Wednesday, March 25, 2009

Eisenstein, Vertov and the Rise of Soviet Cinema

My latest film essay, where I take on early silent cinema for the first time. Enjoy!

Eisenstein, Vertov and the Rise of Soviet Cinema

During the 1920’s, in the aftermath of the Russian Revolution, a new form of cinema began to emerge in the newly-formed Soviet Union. Lenin’s oft-cited comment that “Cinema is the most important art form” shows the degree to which the Soviets utilized film for ideological purposes. Early Soviet cinema, based at the Moscow Film School, functioned as an arm of the state, influencing and “educating” the masses about Communism through cinema. As such, Soviet Cinema quickly developed its own distinctive style and film language, which would soon revolutionize cinema as whole. The use of editing and montage in particular made an important mark of film history, creating a story through a montage of images intercut with one another. Soviet filmmakers differed in how they utilized such tools, but the ends – the education of the proletariat through film – were the same.

Two of the most prominent filmmakers in post-revolutionary Russia were Sergei Eisenstein and Dziga Vertov. Both men were passionate Bolsheviks, but disagreed how to construct films. Eisenstein emphasized an artistic approach to cinema, utilizing the art for depictions of historical events, expression of ideology, and education of the masses. Vertov, meanwhile, advocated a documentary depiction of Russia, not devoid of style or interest but free of fictionalization, to emphasize the reality of his message. Though their methods and types of films differed, both left an indelible mark on film language through their effots.

The Soviet filmmakers came onto the scene at a critical time. In the United States, D.W. Griffith had solidified the importance and prominence of cinematic narrative through the 1900’s and 1910’s, while also introducing a number of stylistic innovations – close-ups, cross-cutting – which established a distinct cinematic language. Unlike the Americans’ thriving industry, however, the Russian film industry had collapsed during the Revolution, and the Soviet Union had to recreate the industry using extremely limited resources of film and equipment (indeed, the necessity of reusing film may explain Soviet cinema’s reliance on editing). Moreover, to a degree exceeding that of their Western counterparts, early Soviet filmmakers were driven by ideological concerns, as they functioned as an arm of the Soviet state, shaping the nation’s ideas through art. It was a combination of these factors that shaped Soviet montage theory and the development of Soviet cinema.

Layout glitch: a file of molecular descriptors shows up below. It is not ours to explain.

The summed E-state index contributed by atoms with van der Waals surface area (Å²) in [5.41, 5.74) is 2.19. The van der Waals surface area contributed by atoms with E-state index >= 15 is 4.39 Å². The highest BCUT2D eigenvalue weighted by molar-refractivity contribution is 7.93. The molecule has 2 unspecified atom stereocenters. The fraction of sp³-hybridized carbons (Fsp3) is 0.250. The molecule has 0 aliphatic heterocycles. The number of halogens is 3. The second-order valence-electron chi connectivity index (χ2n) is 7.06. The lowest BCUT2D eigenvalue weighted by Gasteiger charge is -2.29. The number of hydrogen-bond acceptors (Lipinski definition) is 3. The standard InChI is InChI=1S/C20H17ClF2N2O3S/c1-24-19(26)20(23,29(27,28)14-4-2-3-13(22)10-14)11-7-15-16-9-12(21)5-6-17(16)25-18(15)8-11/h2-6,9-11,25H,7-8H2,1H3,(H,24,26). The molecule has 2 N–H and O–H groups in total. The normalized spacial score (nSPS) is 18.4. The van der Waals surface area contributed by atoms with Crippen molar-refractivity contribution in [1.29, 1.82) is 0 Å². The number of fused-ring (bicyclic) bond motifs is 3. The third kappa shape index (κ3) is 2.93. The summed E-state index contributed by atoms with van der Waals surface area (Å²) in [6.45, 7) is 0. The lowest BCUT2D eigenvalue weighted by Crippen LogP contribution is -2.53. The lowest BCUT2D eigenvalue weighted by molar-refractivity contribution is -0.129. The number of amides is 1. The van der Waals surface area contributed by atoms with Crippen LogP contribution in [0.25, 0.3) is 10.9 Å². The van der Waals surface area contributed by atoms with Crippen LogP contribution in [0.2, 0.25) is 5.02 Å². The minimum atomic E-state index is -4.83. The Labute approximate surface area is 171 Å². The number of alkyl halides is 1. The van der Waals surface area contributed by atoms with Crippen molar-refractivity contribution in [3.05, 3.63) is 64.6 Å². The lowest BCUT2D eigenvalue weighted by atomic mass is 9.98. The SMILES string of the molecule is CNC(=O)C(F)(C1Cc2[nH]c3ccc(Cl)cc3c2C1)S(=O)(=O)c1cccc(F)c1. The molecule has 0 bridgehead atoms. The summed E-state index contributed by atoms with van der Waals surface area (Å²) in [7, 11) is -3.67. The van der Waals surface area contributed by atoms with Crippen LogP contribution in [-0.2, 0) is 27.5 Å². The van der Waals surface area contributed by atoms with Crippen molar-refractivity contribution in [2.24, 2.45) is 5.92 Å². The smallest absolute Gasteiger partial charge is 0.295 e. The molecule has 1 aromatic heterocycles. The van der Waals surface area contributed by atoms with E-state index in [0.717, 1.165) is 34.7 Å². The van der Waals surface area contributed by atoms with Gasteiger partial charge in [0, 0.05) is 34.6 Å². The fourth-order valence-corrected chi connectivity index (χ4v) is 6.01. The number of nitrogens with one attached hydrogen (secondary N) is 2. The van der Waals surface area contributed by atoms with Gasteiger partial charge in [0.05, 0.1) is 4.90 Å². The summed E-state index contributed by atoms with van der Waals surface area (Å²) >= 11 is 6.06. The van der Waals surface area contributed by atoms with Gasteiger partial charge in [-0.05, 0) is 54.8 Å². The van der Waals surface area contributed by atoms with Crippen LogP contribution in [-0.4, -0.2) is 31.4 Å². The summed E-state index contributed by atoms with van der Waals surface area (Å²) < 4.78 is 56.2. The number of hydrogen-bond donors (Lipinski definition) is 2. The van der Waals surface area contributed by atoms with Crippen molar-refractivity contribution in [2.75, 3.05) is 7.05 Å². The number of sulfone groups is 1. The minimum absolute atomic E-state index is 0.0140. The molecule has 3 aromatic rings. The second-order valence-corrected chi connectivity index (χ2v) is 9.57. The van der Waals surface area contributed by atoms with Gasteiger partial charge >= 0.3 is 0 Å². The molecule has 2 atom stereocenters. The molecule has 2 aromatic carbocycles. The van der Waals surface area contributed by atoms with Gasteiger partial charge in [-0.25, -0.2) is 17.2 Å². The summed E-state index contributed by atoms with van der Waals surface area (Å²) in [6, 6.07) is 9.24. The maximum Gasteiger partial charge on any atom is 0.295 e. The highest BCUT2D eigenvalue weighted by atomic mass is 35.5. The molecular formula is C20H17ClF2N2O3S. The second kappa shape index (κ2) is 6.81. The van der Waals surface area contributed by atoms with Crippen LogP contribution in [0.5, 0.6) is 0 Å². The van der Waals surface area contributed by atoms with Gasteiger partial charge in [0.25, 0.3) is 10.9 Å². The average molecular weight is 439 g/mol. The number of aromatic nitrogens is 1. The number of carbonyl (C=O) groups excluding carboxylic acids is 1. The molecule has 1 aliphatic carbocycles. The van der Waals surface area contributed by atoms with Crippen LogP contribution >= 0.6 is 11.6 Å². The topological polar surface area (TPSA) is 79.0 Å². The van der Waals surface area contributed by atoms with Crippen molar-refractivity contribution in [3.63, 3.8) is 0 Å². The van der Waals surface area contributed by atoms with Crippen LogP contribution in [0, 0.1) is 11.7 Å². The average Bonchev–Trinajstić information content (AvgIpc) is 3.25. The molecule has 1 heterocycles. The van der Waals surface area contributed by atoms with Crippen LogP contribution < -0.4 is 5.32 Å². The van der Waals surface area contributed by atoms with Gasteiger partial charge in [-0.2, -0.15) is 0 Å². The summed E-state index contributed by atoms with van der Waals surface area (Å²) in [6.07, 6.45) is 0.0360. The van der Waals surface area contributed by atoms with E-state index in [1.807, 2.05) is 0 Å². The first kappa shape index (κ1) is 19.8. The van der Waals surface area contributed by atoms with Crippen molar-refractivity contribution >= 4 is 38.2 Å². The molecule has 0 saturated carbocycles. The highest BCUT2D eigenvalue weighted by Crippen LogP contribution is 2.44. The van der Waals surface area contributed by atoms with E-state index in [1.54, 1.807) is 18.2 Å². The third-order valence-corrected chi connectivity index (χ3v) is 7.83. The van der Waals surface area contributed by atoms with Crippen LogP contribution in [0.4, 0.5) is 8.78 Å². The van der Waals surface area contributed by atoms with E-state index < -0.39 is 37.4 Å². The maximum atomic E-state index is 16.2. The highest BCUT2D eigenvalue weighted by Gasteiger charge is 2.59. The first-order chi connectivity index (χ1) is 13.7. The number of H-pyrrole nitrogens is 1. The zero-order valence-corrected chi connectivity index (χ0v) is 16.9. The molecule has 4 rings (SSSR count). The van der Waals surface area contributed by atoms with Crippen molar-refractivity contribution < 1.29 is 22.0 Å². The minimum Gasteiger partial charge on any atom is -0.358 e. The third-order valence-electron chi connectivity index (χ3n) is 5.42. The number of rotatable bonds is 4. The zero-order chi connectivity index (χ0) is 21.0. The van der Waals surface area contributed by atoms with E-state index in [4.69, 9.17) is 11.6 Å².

Eisenstein’s films, including Battleship Potemkin (1925) and October (1928), are a dramatized depiction of Russian history seen through a Bolshevik lense. His films served not only as a dramatic depiction of historical events, but as propaganda pieces advocating the superiority and righteousness of the Bolshevik Revolution and their program of Communism. Through these films – not only their subject matter, but their techniques of direction and editing - Eisenstein hoped to educate the Russian people of the Bolshevik idea of history and create a visceral experience that would shape the minds of viewers – achieving, in other words, “Intellectual dynamization” (Eisenstein 40).

In his essays “Beyond the Shot” and “The Dramaturgy of Film Form”, Eisenstein argued for the importance of montage in film language. The goal, in Eisenstein’s view, was to distinguish the films from the strict realism (or formalism) of other art forms such as painting, sculpture and theatre, recognizing the ability of a filmmaker to shape and change his art in a way a painter could not. And the key to this was editing. Lev Kuleshov and Vsevolod Pudovkin had already argued for editing’s importance to an extent, but Eisenstein took this idea even further, arguing that “Cinema is, first and foremost, montage” (Eisenstein 14) – that not only was editing important, but the way the images were used and arranged.